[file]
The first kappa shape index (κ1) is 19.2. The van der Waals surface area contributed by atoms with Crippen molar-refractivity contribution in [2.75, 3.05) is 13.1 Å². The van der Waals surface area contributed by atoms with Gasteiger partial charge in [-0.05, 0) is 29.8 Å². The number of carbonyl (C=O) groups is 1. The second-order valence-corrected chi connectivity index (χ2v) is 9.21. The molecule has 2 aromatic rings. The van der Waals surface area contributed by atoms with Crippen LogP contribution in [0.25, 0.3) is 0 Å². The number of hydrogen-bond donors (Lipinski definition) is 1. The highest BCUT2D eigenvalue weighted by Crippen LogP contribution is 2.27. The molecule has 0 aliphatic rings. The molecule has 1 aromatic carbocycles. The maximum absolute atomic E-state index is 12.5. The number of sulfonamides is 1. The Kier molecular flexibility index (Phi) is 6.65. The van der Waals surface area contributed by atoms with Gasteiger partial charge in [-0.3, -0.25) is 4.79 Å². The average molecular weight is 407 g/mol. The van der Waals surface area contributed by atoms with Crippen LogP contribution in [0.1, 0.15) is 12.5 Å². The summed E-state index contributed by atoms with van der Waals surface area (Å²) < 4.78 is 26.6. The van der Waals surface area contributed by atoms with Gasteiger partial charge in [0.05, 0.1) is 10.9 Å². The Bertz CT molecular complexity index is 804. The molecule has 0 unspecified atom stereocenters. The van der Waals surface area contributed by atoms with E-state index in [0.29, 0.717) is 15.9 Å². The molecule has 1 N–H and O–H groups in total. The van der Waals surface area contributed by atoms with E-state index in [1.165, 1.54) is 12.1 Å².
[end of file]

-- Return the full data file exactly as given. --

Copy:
The first kappa shape index (κ1) is 19.2. The van der Waals surface area contributed by atoms with Crippen molar-refractivity contribution in [2.75, 3.05) is 13.1 Å². The van der Waals surface area contributed by atoms with Gasteiger partial charge in [-0.05, 0) is 29.8 Å². The number of carbonyl (C=O) groups is 1. The second-order valence-corrected chi connectivity index (χ2v) is 9.21. The molecule has 2 aromatic rings. The van der Waals surface area contributed by atoms with Crippen LogP contribution in [0.25, 0.3) is 0 Å². The number of hydrogen-bond donors (Lipinski definition) is 1. The highest BCUT2D eigenvalue weighted by Crippen LogP contribution is 2.27. The molecule has 0 aliphatic rings. The molecule has 1 aromatic carbocycles. The maximum absolute atomic E-state index is 12.5. The number of sulfonamides is 1. The Kier molecular flexibility index (Phi) is 6.65. The van der Waals surface area contributed by atoms with Gasteiger partial charge in [-0.3, -0.25) is 4.79 Å². The average molecular weight is 407 g/mol. The van der Waals surface area contributed by atoms with Crippen LogP contribution in [0.1, 0.15) is 12.5 Å². The summed E-state index contributed by atoms with van der Waals surface area (Å²) < 4.78 is 26.6. The van der Waals surface area contributed by atoms with Gasteiger partial charge in [0.05, 0.1) is 10.9 Å². The Bertz CT molecular complexity index is 804. The molecule has 0 unspecified atom stereocenters. The van der Waals surface area contributed by atoms with E-state index in [0.29, 0.717) is 15.9 Å². The molecule has 1 N–H and O–H groups in total. The van der Waals surface area contributed by atoms with E-state index in [1.165, 1.54) is 12.1 Å².